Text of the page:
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Jan-Nov visitor arrivals up 8% but growth may be slowing
SINGAPORE received 14.89 million visitors in the first eleven months of 2016, up 8 per cent year on year, but it appears that much of the growth was driven by a stronger first half.
Preliminary estimates from the Singapore Tourism Board (STB) showed that the growth in arrivals was comparatively slower from August onwards, with October registering a decline of 0.9 per cent. In contrast, growth for the first five months of 2016 were all in double-digits.
Nonetheless, the final tally for 2016 visitor arrivals looks set to pip STB's forecast of 15.2-15.7 million visitors. The projection was released last year as the tourism body pointed to headwinds in the form of an uncertain global economy, stiff competition for the tourist dollar in the region as well as a potential slowdown in corporate travel.
It had also projected at the time that tourism receipts would rise 0-2 per cent year on year to S$22 billion to S$22.4 billion for 2016 as a whole. Data for tourism spend has yet to be released, but was up 12 per cent to S$11.6 billion for H1 2016.
At 2.64 million for January-November 2016, arrivals from China outstripped arrivals from Indonesia (2.56 million), which has traditionally been Singapore's key market for visitors. The number of visitors from China were up 36 per cent, while growth from Indonesia clocked about 6 per cent.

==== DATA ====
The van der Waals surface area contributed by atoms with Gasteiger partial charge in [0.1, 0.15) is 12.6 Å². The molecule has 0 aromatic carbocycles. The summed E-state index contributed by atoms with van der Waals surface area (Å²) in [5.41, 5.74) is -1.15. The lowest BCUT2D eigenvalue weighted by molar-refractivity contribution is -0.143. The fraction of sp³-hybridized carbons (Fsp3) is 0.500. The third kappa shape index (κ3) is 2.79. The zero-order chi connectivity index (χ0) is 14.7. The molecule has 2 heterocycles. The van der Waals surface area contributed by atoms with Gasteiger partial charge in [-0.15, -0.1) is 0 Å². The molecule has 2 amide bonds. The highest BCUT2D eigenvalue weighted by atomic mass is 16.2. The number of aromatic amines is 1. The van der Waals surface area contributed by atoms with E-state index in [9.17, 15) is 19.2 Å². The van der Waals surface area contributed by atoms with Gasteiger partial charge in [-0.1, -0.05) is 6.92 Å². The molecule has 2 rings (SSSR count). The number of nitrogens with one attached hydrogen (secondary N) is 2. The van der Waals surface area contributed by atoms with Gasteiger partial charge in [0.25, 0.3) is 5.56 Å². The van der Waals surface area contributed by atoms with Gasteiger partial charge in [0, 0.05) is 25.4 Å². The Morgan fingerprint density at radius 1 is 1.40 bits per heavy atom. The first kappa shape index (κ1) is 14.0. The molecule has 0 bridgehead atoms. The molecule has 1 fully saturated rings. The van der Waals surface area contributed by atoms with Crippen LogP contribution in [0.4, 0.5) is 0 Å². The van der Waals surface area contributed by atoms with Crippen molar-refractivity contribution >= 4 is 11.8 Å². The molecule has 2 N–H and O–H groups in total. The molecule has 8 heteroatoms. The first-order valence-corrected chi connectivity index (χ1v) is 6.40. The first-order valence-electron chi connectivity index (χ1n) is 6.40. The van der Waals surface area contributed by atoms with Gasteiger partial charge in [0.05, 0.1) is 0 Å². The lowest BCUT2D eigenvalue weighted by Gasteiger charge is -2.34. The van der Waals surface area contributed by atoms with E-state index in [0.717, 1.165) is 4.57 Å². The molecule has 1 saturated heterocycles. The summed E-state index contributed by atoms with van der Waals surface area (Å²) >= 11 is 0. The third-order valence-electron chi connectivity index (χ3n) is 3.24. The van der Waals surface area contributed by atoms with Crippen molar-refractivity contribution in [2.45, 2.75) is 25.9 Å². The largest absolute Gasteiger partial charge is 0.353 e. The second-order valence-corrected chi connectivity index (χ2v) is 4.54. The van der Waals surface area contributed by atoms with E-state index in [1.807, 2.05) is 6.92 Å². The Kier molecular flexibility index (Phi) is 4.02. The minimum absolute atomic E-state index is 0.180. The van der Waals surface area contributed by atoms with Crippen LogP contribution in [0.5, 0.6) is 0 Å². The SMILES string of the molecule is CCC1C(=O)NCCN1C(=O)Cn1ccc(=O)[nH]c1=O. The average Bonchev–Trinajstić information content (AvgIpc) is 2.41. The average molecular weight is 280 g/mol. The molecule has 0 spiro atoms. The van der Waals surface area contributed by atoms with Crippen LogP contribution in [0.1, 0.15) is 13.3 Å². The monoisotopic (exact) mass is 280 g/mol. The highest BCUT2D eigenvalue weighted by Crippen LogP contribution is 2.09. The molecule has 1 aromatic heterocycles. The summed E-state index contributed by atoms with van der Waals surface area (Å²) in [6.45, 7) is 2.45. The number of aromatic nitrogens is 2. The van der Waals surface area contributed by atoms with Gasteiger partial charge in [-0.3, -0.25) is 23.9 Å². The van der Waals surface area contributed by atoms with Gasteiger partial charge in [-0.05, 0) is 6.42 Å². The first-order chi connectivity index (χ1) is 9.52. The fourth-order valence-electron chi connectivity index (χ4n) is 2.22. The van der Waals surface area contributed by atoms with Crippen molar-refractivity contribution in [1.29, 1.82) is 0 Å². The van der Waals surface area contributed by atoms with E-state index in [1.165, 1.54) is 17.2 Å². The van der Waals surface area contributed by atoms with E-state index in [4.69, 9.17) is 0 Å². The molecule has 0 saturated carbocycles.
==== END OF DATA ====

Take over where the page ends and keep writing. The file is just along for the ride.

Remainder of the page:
Meanwhile, visitor numbers from India were up some 8 per cent to about one million while another key market, Australia, dipped nearly 2 per cent to some 926,300 travellers.
In the hotel sector, revenue per available room (RevPAR) softened by about 5 per cent to S$200, weighed down by lower average room rates (ARR). ARR slid some 4 per cent to S$237, even as island-wide occupancy held more-or-less steady at 85 per cent. Total room revenue, however, was up 12 per cent to S$2.97 billion.
RevPAR fell across all four hotel categories, with economy hotels suffering the biggest drop of over 5 per cent to S$79. Meanwhile both upscale and mid-tier hotels saw declines of nearly 3 per cent each to S$223 and S$147 respectively. Luxury hotels experienced only a one per cent dip in RevPAR to S$380.
Luxury hotels were also the only one to stave off any decline in ARR, which remained flat at S$446, while economy hotels saw the biggest decline of about 4 per cent to S$101.
Meanwhile, at 86 per cent, mid-tier hotels were the only category with no dip in average occupancy rate.
The average occupancy rate edged downwards by 1-1.4 per cent for economy, upscale and luxury hotels.
The STB will release full year figures for 2016 in Q1 of this year.